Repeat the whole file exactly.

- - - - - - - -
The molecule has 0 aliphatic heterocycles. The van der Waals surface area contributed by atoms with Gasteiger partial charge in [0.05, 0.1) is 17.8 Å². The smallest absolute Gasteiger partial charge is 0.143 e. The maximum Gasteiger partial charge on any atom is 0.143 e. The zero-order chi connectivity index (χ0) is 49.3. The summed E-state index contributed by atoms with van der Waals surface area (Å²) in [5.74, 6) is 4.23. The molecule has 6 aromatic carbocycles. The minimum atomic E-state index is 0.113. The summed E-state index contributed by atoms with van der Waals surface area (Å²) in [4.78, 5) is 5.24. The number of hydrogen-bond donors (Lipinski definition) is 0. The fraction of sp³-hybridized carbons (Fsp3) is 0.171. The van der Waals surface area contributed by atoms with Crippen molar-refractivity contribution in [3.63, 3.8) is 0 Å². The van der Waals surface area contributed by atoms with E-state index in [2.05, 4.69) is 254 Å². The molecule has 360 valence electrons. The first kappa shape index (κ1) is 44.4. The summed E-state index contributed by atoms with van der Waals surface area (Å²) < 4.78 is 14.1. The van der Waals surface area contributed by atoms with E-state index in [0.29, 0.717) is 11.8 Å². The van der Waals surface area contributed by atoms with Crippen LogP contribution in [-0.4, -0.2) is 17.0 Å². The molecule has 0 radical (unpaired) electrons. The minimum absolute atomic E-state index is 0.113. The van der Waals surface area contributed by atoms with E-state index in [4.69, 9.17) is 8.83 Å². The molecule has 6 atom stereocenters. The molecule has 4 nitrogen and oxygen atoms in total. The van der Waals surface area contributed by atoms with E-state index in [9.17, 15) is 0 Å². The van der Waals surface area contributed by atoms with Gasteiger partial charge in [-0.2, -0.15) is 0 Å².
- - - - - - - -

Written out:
The molecule has 0 aliphatic heterocycles. The van der Waals surface area contributed by atoms with Gasteiger partial charge in [0.05, 0.1) is 17.8 Å². The smallest absolute Gasteiger partial charge is 0.143 e. The maximum Gasteiger partial charge on any atom is 0.143 e. The zero-order chi connectivity index (χ0) is 49.3. The summed E-state index contributed by atoms with van der Waals surface area (Å²) in [5.74, 6) is 4.23. The molecule has 6 aromatic carbocycles. The minimum atomic E-state index is 0.113. The summed E-state index contributed by atoms with van der Waals surface area (Å²) in [4.78, 5) is 5.24. The number of hydrogen-bond donors (Lipinski definition) is 0. The fraction of sp³-hybridized carbons (Fsp3) is 0.171. The van der Waals surface area contributed by atoms with Crippen molar-refractivity contribution in [3.63, 3.8) is 0 Å². The van der Waals surface area contributed by atoms with E-state index in [2.05, 4.69) is 254 Å². The molecule has 360 valence electrons. The first kappa shape index (κ1) is 44.4. The summed E-state index contributed by atoms with van der Waals surface area (Å²) < 4.78 is 14.1. The van der Waals surface area contributed by atoms with E-state index in [0.29, 0.717) is 11.8 Å². The van der Waals surface area contributed by atoms with Crippen LogP contribution in [-0.4, -0.2) is 17.0 Å². The molecule has 0 radical (unpaired) electrons. The minimum absolute atomic E-state index is 0.113. The van der Waals surface area contributed by atoms with E-state index in [4.69, 9.17) is 8.83 Å². The molecule has 6 atom stereocenters. The molecule has 4 nitrogen and oxygen atoms in total. The van der Waals surface area contributed by atoms with E-state index in [9.17, 15) is 0 Å². The van der Waals surface area contributed by atoms with Gasteiger partial charge in [-0.2, -0.15) is 0 Å².